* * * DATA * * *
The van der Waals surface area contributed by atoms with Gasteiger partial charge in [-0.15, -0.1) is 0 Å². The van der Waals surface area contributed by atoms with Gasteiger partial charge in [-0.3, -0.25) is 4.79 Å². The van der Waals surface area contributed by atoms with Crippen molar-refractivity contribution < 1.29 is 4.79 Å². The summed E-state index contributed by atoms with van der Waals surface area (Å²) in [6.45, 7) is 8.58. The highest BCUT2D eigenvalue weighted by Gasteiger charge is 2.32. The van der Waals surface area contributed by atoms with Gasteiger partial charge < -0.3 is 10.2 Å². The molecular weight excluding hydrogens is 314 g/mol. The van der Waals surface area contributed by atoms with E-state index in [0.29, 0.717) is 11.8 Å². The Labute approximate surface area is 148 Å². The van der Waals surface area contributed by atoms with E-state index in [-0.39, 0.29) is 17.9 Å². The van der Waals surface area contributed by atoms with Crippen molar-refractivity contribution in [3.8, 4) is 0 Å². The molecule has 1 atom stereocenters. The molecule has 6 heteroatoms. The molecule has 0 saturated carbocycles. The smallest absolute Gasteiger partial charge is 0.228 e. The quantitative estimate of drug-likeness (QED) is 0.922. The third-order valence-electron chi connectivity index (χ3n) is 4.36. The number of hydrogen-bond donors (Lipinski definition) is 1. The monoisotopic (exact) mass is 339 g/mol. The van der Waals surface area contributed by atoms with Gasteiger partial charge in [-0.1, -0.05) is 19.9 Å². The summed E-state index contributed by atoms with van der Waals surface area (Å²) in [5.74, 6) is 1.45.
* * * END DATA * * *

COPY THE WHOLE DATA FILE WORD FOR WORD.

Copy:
The van der Waals surface area contributed by atoms with Gasteiger partial charge in [-0.15, -0.1) is 0 Å². The van der Waals surface area contributed by atoms with Gasteiger partial charge in [-0.3, -0.25) is 4.79 Å². The van der Waals surface area contributed by atoms with Crippen molar-refractivity contribution < 1.29 is 4.79 Å². The summed E-state index contributed by atoms with van der Waals surface area (Å²) in [6.45, 7) is 8.58. The highest BCUT2D eigenvalue weighted by Gasteiger charge is 2.32. The van der Waals surface area contributed by atoms with Gasteiger partial charge < -0.3 is 10.2 Å². The molecular weight excluding hydrogens is 314 g/mol. The van der Waals surface area contributed by atoms with E-state index in [0.29, 0.717) is 11.8 Å². The Labute approximate surface area is 148 Å². The van der Waals surface area contributed by atoms with E-state index in [-0.39, 0.29) is 17.9 Å². The van der Waals surface area contributed by atoms with Crippen molar-refractivity contribution in [3.8, 4) is 0 Å². The molecule has 1 atom stereocenters. The molecule has 6 heteroatoms. The molecule has 0 saturated carbocycles. The smallest absolute Gasteiger partial charge is 0.228 e. The quantitative estimate of drug-likeness (QED) is 0.922. The third-order valence-electron chi connectivity index (χ3n) is 4.36. The number of hydrogen-bond donors (Lipinski definition) is 1. The monoisotopic (exact) mass is 339 g/mol. The van der Waals surface area contributed by atoms with Gasteiger partial charge in [-0.1, -0.05) is 19.9 Å². The summed E-state index contributed by atoms with van der Waals surface area (Å²) in [5.74, 6) is 1.45.